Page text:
11 Ways to Describe People Who Talk Too Much

418o+XEfvlL._SX300_Maximizing the amount of English you speak is the best way to start feeling more confident and will definitely accelerate the process of achieving English fluency.

With that said, what about those people who don’t know how to shut up?

We have all experienced it, we have all gotten ourselves stuck in a situation with someone who loves to have total control of the conversation, and doesn’t know when to be quiet and listen.

Most of these people aren’t very good conversationalists because they tend to cut you off (interrupt what you are saying) or talk over you (talk at the same time as you but louder).

But what are some common names and expressions we can use for these people in English?

Well, English is a very fun and colorful language and we actually have a lot of common colloquial sayings for people who tend to talk a lot more than they listen.

Take a look the list below of these 10 common names and expressions used to describe our talkative friends.

11 Ways to Describe People Who Talk Too Much

Chatty – Chatterbox: These expressions are derived from the verb to chat, which means to converse. If someone is very chatty it means they enjoy having conversations a lot and they tend to drag on (unnecessarily extend) the conversation. To be a chatterbox means you are a person who talks a lot and never shuts up.

  • Taxi drivers are generally very chatty people.
  • The receptionist is a bit of a chatterbox, she’s always on the phone talking.

Loud Mouth/ Big Mouth: This expression has a negative connotation. A loud mouth or a big mouth is someone who says the wrong thing at the wrong time. I would call someone either of these expressions if they were to spread rumors or tell other people’s secrets to everyone.

  • Be careful what you say to Bob, he’s a bit of a loud mouth.
  • Hey big mouth, why did you tell him about the party? It was supposed to be a surprise.

Windbag: A windbag is used to describe someone who talks a lot (usually about themselves) but what they are saying isn’t interesting or relevant to the person listening. Unless used jokingly, this expression could be seen as offensive as it suggests the person is nothing but a bag of wind.

  • My science teacher is such a windbag, she spends the whole class talking about subjects that aren’t even relevant to the course.

Blabbermouth: Similar to loud mouth, a blabber mouth can be used express that the person says the wrong things at the wrong time. The verb to blabber is another way to say that the person speaks too much and generally about irrelevant or uninteresting things.

  • He is such a blabbermouth, he told the boss that I was leaving before I had even made up my mind.

Yapper: A person who yaps and yaps and yaps all day. Yap is a verb used to say that the person talks a lot and typically at a very fast pace. Your yapper can also be another way to say your mouth. Alternatives to yapper can be pie hole, trap.

  • Susan in such a yapper, I asked how she was and it took her 10 minutes to explain.
  • That guy never shuts his yapper/pie hole/trap.

Gossip: To gossip is to talk about other people’s private affairs and their personal life behind their back. Gossiping is usually how rumors get
started and in most cases the information that gets passed on has been exaggerated or is a straight up lie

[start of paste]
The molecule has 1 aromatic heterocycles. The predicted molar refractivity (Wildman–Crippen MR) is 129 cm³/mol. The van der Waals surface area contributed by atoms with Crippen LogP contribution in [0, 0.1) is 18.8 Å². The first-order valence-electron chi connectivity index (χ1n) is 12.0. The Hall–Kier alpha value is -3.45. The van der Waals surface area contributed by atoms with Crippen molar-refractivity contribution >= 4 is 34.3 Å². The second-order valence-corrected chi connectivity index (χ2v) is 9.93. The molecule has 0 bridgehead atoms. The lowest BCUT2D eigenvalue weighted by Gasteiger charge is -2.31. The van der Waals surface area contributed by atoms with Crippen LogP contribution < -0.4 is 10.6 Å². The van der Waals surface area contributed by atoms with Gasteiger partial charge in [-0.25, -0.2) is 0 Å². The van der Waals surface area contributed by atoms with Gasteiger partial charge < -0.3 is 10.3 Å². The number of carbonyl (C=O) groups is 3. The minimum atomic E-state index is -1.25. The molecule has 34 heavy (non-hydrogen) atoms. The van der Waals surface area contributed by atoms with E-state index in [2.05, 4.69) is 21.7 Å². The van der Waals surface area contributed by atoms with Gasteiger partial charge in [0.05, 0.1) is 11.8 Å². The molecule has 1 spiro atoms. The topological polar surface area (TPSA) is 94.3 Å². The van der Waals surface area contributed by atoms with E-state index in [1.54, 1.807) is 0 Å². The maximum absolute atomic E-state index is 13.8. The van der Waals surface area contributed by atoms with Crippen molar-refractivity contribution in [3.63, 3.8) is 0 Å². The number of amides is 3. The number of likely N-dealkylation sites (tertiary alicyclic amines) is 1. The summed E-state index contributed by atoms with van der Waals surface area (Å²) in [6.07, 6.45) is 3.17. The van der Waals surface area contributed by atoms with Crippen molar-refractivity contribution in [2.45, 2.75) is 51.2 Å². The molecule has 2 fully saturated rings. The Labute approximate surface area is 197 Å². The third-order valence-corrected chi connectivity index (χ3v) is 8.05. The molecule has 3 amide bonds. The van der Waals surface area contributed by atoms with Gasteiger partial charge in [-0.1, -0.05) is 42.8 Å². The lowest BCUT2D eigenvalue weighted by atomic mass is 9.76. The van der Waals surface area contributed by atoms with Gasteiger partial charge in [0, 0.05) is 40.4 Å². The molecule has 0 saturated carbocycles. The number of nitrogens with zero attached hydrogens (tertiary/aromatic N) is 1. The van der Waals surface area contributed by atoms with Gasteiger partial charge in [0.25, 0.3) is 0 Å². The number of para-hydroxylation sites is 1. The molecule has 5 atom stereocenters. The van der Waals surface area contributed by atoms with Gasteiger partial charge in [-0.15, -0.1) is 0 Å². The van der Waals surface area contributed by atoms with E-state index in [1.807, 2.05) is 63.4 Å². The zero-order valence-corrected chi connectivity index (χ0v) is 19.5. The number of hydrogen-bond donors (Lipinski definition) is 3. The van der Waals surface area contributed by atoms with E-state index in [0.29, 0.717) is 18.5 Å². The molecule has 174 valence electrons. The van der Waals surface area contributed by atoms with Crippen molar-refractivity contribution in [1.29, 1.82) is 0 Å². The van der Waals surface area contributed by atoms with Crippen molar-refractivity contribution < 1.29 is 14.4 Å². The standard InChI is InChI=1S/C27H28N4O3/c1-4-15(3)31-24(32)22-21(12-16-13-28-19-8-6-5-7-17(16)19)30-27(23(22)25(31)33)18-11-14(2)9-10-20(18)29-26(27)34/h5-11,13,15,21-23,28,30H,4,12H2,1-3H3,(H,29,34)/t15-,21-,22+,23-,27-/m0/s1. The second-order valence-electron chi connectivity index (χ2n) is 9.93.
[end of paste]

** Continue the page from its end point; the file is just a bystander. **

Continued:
• She loves to gossip about all of her friends when they are not around

Talk someone’s ear off: This commonly used idiom is a fun and joking way to say that someone talks way too much and what they talk about is generally dull and boring. The expressions suggests that the person talks so much that your ear gets tired and falls from your head, bored to death!

  • I wouldn’t bring up the topic of politics with that guy, he’ll talk your ear off.

Ramble: When somebody talks about one subject then changes to another subject without any real purpose, you can say they are rambling. People often have a tendency to ramble when they are feeling nervous, or when they don’t really know what they are talking about.

  • My boss tends to ramble when he doesn’t know what to say or feels uncomfortable.

To Have the Gift of the Gab: If a person is very articulate and can easily convince others with their points of view you can say that person has the gift of the gab. Gab is an informal way to say mouth.

These people are generally very convincing and often use their “gift” to trick and manipulate others.

  • Be careful of that salesman, he has the gift of the gab and he’ll convince you to buy the most expensive car in the lot.

Do you know any others? Do you use similar expressions in your native language?

Help out the rest of the RealLife English Global Community and let us all know of any other common expressions you may have heard related to the way people speak. Also, if you have any interesting of funny expressions you say I your native language, we would love to hear about them too.

Leave a message in the comments below with all your responses.

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  • Randy England says:

    Floyd the Barber.

  • Eimear says:

    We have two expressions in Irish; “chuirfeadh caint i mbuidéal” which means you could put speech in a bottle and “bhainfeadh caint as cloch” which means you could get a rock to talk to you

  • mem says:

    Long winder is one I have heard and not mentioned. After reading what these definitions mean to some people and the new age of social media I wounder if it has changed a bit. When someone has to post every idea that they want to share, what do you call that? Just posting this I feel like I will be “titled.”